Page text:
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Tanya Lee Stone

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Tanya Lee Stone
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April 28th, 2015

"A moving portrayal of empathy and innovation in action," Tanya Lee Stone's newest picture book, The House that Jane Built, illustrated by Kathryn Brown received a starred review from Publishers Weekly.

February 17th, 2015

Thrilled that Courage Has No Color Won the 2014 NAACP Image Award!

3 New Picture Books Coming

Tanya Lee Stone has THREE more picture books in the works, all to be published with Henry Holt/Christy Ottaviano Books. First Up: Don't Collect $200 (the true story of who invented Monopoly), The Countess & The Computer, and Remembering Rosalind. 

August 31st, 2014

Tanya Lee Stone is now writing a YA adaptation of the GIRL RISING film for Wendy Lamb Books/Random House. Out in 2016, the YA book will expand on the content from the film, which is about why there are 65 million girls around the world not being educated, and how changing that reality can change the world we live in. 

June 10th, 2014

Pennsylvania has chosen Courage Has No Color as one of their 12 titles for the Keystone to Reading Book Award List. 

April 16th, 2014

The ALA just came out with their annual tabulation of the Top Ten Books that have received the most challenges and banning attempts for the year 2013. To my shock, my YA novel, A BAD BOY CAN BE GOOD FOR A GIRL, was #6!

March 9th, 2014

The Maine Chicadee Book Award chooses 10 books that all the kids will read and then vote on their favorite next spring. One of those 10 books is my Who Says Women Can't Be Doctors? So happy the Maine kiddos will be reading about Elizabeth Blackwell and hope to visit some of their schools!

March 3rd, 2014

This week Courage Has No Color took home the win for the NAACP's Image Award for Outstanding Literature for Youth/Teens!

January 10th, 2014

NAACP Image Award Finalist!

Courage Has No Color has been named a NAACP Image Award Nominee in Literature!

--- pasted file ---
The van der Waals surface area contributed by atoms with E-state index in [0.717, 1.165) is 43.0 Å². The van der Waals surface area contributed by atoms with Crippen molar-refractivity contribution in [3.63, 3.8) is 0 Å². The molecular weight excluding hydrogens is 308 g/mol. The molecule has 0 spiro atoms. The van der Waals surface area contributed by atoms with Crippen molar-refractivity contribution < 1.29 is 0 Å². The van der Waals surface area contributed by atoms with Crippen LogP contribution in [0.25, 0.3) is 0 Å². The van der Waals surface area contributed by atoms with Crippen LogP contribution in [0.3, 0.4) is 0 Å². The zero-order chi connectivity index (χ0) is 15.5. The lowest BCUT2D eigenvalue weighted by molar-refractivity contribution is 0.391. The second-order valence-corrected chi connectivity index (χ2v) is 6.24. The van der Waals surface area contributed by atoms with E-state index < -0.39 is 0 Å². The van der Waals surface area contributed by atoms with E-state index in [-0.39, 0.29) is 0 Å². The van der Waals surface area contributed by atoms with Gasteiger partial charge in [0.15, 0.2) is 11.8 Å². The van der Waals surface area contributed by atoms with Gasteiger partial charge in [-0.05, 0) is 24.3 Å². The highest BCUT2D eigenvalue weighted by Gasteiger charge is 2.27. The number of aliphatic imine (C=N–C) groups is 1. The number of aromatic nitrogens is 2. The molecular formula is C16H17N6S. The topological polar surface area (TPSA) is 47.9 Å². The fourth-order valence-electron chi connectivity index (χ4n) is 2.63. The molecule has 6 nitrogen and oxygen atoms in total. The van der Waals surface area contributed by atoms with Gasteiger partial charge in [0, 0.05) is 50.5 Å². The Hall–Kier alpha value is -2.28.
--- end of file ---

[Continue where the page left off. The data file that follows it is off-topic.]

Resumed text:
January 2nd, 2014

Booklist Editor's Choice!

Courage Has No Color has been named to the 2013 Booklist Editor's Choice List!

December 6th, 2013

Thrilled and honored to report that COURAGE HAS NO COLOR is on the Publishers Weekly Best Books of 2013 list AND has been chosen as one of five finalists for the YALSA Excellence in Nonfiction Award!

November 15th, 2013

Kirkus Best Books 2013!

Courage Has No Color has been chosen for the Kirkus Best Books of 2013 list!
Parents Magazine has named Who Says Women Can't Be Doctors? the BEST Nonfiction Picture Book of 2013!
Courage Has No Color has been selected as a Publishers Weekly Best Books of 2013!

September 19th, 2013

If you want to read it on INK, click here. Otherwise, read on:

I might have been born reading. I was that kid struggling to walk while carrying a tower of books out of the library like so much firewood, stacked in my outstretched arms so high I had to peer around the side to see where I was going. The kid under the blanket with the flashlight, thinking I was putting one over on my parents who were, in actuality, too smart to stop a kid from reading past her bedtime. The kid under a tree, bike propped against its trunk, book bag on the ground with well-worn titles tumbling out, waiting to be re-read. The girl who spent many after-school hours with her mother in the library, as she happened to be the elementary school librarian.

Images of book covers are fixed in my mind’s eye, a slide show of exciting childhood companions. If I was living inside M.T. Anderson’s FEED, perhaps I could output a retinal scan of those cover memories and attach them here to show you, but alas, I cannot, nor did a World Cat search produce satisfying results. A lot of those books were fiction. But more of them were not. Not fiction. Otherwise known as nonfiction, even though that label never made intuitive sense to me as a kid, and still doesn’t.

They were books about the Jamestown flood, the Donner party, elephant hunting in Africa, and the chemistry of a lemon. Some of those books—such as THE LAST FREE BIRD—were written by my father, an education professor who also authored a bunch of children’s science books in the 60s and 70s. I don’t recall that as being something I was particularly impressed with; rather it was a matter of fact. One of thethings he did. And by extension, something that was simply possible for a person to do.

When you grow up around books and by extension, discussions of books, you becomea literary person. When you are asked to bring alast free bord new word to the dinner table, or a topic to the breakfast table—and both of those meals are had together with conversation, you become a literary person. I didn’t conceptualize any of that as life changing. But it most certainly was.

June 11th, 2013

I've just been told that Courage Has No Color was named a Parent's Choice Recommendation! 

June 5th, 2013

Just got word that Who Says Women Can't Be Doctors? made Booklist's Top 10 Youth Biographies List. Check it out!

May 31st, 2013

Los Angeles librarian Mara Alpert talks about Who Says Women Can't Be Doctors? on NPR's Morning Edition today!

May 24th, 2013

NYT interview with Billy Joel. Many here will relate to this: "I love having written, but I hate writing. So then I go through postpartum depression, and it’s: “Ugh, I gotta start all over again? Where am I going to get the” — what do you call it? Sitzfleisch?"

May 17th, 2013

Look for my story, Gravy and Mashed, in the YA performing arts anthology Starry Eyed, this Fall!
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